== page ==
The company said that it had identified ads that were designed to provoke reactions over divisive political issues, including race, gay rights, gun control, and immigration.
Alex Stamos, Facebook chief security officer, posted a blog on the social network acknowleding it had found "approximately $100,000 in ad spending from June of 2015 to May of 2017 — associated with roughly 3,000 ads — that was connected to about 470 inauthentic accounts and pages in violation of our policies."
Stamos added that analysis suggested that the 470 accounts and pages were "affiliated with one another and likely operated out of Russia." It has since shut down those accounts and pages that were still active.
According to various reports, Facebook officials have also told U.S. congressional authorities that fake accounts posting the ads were created by a Russian company called the Internet Research Agency, a Kremlin-linked propaganda group that is infamous for trolling across social and other media sites.
Most of the 3,000 ads did not refer directly to last year's presidential candidates, Donald Trump or former Secretary of State Hillary Clinton.
The revelation adds to mounting evidence of Russian interference in the 2016 presidential election. American intelligence agencies including the FBI are certain of a Russian influence campaign specifically designed to denigrate Clinton and bolster Trump.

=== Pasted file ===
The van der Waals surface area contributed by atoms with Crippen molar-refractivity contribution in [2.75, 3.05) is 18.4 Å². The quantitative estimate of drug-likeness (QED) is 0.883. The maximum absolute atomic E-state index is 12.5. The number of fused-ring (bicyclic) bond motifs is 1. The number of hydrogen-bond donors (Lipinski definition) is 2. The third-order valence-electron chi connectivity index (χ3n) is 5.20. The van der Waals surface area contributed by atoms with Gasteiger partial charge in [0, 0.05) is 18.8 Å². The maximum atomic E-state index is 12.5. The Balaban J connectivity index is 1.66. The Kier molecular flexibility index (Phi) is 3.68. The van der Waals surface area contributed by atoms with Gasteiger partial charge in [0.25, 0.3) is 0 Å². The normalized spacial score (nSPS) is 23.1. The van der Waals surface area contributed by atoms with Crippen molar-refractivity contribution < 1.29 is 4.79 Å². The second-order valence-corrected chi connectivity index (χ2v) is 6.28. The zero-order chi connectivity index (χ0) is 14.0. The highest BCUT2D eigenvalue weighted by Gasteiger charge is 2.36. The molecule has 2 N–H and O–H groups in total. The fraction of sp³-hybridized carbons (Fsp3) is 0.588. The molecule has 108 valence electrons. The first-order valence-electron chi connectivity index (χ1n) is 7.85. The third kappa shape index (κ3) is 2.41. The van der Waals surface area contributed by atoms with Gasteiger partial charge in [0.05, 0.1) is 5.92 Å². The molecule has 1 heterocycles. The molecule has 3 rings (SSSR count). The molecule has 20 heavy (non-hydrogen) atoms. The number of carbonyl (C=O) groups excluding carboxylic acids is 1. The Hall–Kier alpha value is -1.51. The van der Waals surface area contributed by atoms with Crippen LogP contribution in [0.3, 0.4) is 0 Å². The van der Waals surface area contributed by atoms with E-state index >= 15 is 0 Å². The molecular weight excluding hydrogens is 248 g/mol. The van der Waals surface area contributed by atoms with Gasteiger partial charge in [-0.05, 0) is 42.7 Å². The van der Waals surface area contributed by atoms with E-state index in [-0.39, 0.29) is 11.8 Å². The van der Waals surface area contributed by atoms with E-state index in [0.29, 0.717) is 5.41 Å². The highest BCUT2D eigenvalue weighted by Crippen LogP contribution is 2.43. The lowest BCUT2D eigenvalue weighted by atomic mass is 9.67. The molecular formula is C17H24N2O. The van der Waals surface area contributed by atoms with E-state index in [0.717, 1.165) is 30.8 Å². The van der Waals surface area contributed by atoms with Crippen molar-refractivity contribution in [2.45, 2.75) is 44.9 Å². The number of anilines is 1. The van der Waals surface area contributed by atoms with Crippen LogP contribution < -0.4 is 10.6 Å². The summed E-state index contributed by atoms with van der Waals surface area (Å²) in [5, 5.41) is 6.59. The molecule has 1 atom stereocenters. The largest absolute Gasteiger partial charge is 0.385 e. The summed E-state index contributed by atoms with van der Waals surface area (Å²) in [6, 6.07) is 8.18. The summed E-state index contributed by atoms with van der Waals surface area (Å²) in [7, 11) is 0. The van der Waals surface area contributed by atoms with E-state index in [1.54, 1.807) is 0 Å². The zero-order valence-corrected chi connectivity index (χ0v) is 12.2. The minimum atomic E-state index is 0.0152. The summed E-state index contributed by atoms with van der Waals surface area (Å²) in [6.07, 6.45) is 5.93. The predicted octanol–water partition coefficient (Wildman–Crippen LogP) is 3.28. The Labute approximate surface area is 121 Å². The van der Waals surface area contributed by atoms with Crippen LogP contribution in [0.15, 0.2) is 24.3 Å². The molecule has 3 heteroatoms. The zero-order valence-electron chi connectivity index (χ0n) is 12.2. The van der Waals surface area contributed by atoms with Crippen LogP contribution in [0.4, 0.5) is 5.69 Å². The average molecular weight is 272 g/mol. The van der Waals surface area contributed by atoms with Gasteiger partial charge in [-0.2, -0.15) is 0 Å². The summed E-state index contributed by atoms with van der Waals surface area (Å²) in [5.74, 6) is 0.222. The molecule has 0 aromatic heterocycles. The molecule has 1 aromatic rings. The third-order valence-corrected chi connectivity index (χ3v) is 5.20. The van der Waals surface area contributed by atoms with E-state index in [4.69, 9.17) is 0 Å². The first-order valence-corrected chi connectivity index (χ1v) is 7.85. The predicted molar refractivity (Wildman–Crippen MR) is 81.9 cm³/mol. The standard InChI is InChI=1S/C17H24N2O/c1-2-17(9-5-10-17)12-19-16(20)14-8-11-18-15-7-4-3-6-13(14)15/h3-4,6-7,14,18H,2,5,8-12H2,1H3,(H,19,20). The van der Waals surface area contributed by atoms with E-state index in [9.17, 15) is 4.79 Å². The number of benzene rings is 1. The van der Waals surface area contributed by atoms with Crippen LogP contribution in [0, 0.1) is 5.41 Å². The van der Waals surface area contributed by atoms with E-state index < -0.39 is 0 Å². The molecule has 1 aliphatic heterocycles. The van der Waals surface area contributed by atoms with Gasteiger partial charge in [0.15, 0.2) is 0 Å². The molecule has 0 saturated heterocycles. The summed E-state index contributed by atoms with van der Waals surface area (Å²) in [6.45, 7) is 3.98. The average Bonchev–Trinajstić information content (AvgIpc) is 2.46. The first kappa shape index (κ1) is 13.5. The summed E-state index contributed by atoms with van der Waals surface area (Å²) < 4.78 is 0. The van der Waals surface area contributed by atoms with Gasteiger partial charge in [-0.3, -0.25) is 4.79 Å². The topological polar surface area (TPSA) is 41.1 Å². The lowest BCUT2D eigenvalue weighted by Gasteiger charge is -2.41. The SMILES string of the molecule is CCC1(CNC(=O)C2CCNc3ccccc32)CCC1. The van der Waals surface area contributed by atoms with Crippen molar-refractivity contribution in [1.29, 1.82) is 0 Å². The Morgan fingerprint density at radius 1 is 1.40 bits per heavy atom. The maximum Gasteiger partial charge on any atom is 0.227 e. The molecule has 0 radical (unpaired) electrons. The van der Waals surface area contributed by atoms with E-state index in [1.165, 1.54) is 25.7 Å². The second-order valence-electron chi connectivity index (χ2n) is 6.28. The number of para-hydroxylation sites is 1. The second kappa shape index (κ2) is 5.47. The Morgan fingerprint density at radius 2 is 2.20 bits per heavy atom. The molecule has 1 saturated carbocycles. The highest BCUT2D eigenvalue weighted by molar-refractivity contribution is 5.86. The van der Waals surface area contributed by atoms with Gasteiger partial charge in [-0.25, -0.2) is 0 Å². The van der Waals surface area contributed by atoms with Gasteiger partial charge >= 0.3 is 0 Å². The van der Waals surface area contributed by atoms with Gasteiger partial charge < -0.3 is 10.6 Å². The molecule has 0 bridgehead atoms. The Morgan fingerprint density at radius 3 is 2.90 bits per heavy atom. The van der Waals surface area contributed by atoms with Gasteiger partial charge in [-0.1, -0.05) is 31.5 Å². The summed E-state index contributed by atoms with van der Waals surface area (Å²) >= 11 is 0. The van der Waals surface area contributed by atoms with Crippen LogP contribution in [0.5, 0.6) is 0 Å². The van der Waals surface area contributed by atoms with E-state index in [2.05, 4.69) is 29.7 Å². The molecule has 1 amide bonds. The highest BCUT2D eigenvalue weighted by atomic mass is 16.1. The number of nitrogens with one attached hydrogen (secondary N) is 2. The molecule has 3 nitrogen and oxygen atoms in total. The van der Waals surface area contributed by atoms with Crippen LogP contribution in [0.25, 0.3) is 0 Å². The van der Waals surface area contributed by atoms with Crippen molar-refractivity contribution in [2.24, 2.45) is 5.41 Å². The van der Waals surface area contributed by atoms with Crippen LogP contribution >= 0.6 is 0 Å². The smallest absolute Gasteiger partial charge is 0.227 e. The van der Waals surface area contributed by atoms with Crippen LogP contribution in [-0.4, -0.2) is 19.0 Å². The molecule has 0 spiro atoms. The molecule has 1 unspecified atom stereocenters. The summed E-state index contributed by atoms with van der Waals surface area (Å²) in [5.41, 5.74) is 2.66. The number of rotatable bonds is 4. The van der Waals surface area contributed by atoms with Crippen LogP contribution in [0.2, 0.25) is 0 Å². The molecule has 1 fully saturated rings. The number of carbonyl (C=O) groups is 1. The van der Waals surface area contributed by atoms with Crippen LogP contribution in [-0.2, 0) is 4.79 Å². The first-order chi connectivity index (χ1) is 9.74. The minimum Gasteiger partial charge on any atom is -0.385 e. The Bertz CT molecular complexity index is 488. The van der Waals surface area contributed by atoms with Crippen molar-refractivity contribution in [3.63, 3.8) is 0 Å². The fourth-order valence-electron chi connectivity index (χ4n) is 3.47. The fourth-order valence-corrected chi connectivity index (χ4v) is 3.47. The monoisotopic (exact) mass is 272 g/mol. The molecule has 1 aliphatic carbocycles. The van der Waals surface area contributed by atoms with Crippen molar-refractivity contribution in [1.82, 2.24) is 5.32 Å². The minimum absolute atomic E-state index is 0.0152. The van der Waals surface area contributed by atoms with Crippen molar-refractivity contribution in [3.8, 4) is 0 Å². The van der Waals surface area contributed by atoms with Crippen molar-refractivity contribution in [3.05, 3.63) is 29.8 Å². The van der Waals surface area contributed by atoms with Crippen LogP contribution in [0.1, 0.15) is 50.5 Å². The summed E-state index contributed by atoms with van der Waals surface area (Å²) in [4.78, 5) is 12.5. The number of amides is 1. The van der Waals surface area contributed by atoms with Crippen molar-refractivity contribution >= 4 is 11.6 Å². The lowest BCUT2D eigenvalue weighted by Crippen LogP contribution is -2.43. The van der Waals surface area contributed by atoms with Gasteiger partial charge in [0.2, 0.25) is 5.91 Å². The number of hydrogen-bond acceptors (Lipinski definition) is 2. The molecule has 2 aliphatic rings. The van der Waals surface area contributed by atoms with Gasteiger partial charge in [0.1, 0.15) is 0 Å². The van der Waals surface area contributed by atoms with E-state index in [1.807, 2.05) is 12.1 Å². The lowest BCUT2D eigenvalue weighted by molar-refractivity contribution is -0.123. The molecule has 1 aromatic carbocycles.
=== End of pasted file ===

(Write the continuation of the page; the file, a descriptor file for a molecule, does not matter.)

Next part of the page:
Facebook staff briefed Senate and House intelligence committees investigating Russian tampering of the U.S. election this week.
Stamos confirmed in his blog post that Facebook had shared its findings with U.S. authorities and "will continue to work with them as necessary."
"Our analysis suggests these accounts and pages were affiliated with one another and probably operated out of Russia," Stamos added. Most of the ads were aimed at "‘amplifying divisive social and political messages across the ideological spectrum."
The Internet Research Agency has been involved in previous hoaxes. In 2014, it used fake accounts to post fake news items about a chemical spill in Louisiana.
Facebook has been accused of not doing enough to clamp down on fake news. Two-thirds of U.S. adults said they got their news from Facebook last year.
This story first appeared on campaignlive.co.uk.